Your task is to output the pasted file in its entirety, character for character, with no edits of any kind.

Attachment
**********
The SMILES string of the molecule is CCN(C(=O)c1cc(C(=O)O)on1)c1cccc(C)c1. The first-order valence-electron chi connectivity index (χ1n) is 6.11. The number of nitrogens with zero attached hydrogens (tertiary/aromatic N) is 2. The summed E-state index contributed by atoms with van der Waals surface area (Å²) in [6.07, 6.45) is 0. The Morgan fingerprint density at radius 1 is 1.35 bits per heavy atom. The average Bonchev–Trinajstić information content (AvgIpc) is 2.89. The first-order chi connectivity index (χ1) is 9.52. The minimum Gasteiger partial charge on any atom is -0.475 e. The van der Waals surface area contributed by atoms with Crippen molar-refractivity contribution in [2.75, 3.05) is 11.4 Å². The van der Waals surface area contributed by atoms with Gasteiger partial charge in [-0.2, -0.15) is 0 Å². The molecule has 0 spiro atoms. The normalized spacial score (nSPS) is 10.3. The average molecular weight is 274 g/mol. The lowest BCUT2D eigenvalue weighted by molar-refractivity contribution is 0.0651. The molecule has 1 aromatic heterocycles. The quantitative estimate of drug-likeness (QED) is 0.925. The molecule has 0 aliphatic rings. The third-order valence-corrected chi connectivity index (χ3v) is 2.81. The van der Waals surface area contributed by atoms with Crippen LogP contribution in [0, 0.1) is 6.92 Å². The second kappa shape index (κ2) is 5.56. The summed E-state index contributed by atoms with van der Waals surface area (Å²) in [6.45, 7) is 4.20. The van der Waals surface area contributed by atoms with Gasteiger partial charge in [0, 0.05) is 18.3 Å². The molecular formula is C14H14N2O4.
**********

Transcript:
The SMILES string of the molecule is CCN(C(=O)c1cc(C(=O)O)on1)c1cccc(C)c1. The first-order valence-electron chi connectivity index (χ1n) is 6.11. The number of nitrogens with zero attached hydrogens (tertiary/aromatic N) is 2. The summed E-state index contributed by atoms with van der Waals surface area (Å²) in [6.07, 6.45) is 0. The Morgan fingerprint density at radius 1 is 1.35 bits per heavy atom. The average Bonchev–Trinajstić information content (AvgIpc) is 2.89. The first-order chi connectivity index (χ1) is 9.52. The minimum Gasteiger partial charge on any atom is -0.475 e. The van der Waals surface area contributed by atoms with Crippen molar-refractivity contribution in [2.75, 3.05) is 11.4 Å². The van der Waals surface area contributed by atoms with Gasteiger partial charge in [-0.2, -0.15) is 0 Å². The molecule has 0 spiro atoms. The normalized spacial score (nSPS) is 10.3. The average molecular weight is 274 g/mol. The lowest BCUT2D eigenvalue weighted by molar-refractivity contribution is 0.0651. The molecule has 1 aromatic heterocycles. The quantitative estimate of drug-likeness (QED) is 0.925. The molecule has 0 aliphatic rings. The third-order valence-corrected chi connectivity index (χ3v) is 2.81. The van der Waals surface area contributed by atoms with Crippen LogP contribution in [0, 0.1) is 6.92 Å². The second kappa shape index (κ2) is 5.56. The summed E-state index contributed by atoms with van der Waals surface area (Å²) in [6.45, 7) is 4.20. The van der Waals surface area contributed by atoms with Gasteiger partial charge in [0, 0.05) is 18.3 Å². The molecular formula is C14H14N2O4.